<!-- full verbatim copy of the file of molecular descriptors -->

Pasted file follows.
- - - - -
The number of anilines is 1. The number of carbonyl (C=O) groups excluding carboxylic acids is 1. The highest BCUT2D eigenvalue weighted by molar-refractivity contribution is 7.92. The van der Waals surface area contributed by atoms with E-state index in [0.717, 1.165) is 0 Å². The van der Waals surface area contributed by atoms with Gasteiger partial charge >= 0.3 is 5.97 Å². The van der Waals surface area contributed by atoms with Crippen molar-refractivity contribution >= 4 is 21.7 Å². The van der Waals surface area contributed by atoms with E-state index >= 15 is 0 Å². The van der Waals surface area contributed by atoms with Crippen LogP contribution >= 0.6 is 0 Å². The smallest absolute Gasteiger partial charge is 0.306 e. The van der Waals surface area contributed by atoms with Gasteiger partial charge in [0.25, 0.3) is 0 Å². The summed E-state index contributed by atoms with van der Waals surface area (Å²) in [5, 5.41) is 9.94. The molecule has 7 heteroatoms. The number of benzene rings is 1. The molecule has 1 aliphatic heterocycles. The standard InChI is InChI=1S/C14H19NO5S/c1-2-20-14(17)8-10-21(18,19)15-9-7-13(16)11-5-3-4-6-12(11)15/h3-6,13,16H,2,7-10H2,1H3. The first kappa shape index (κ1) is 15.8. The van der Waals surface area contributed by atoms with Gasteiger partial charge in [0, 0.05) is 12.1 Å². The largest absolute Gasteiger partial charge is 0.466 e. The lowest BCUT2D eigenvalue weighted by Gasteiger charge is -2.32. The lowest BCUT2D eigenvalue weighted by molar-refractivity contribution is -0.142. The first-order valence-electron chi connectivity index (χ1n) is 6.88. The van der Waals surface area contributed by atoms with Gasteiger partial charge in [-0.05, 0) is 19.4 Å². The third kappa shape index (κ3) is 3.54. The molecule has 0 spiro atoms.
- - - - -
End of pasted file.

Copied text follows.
The number of anilines is 1. The number of carbonyl (C=O) groups excluding carboxylic acids is 1. The highest BCUT2D eigenvalue weighted by molar-refractivity contribution is 7.92. The van der Waals surface area contributed by atoms with E-state index in [0.717, 1.165) is 0 Å². The van der Waals surface area contributed by atoms with Gasteiger partial charge >= 0.3 is 5.97 Å². The van der Waals surface area contributed by atoms with Crippen molar-refractivity contribution >= 4 is 21.7 Å². The van der Waals surface area contributed by atoms with E-state index >= 15 is 0 Å². The van der Waals surface area contributed by atoms with Crippen LogP contribution >= 0.6 is 0 Å². The smallest absolute Gasteiger partial charge is 0.306 e. The van der Waals surface area contributed by atoms with Gasteiger partial charge in [0.25, 0.3) is 0 Å². The summed E-state index contributed by atoms with van der Waals surface area (Å²) in [5, 5.41) is 9.94. The molecule has 7 heteroatoms. The number of benzene rings is 1. The molecule has 1 aliphatic heterocycles. The standard InChI is InChI=1S/C14H19NO5S/c1-2-20-14(17)8-10-21(18,19)15-9-7-13(16)11-5-3-4-6-12(11)15/h3-6,13,16H,2,7-10H2,1H3. The first kappa shape index (κ1) is 15.8. The van der Waals surface area contributed by atoms with Gasteiger partial charge in [0, 0.05) is 12.1 Å². The largest absolute Gasteiger partial charge is 0.466 e. The lowest BCUT2D eigenvalue weighted by Gasteiger charge is -2.32. The lowest BCUT2D eigenvalue weighted by molar-refractivity contribution is -0.142. The first-order valence-electron chi connectivity index (χ1n) is 6.88. The van der Waals surface area contributed by atoms with Gasteiger partial charge in [-0.05, 0) is 19.4 Å². The third kappa shape index (κ3) is 3.54. The molecule has 0 spiro atoms.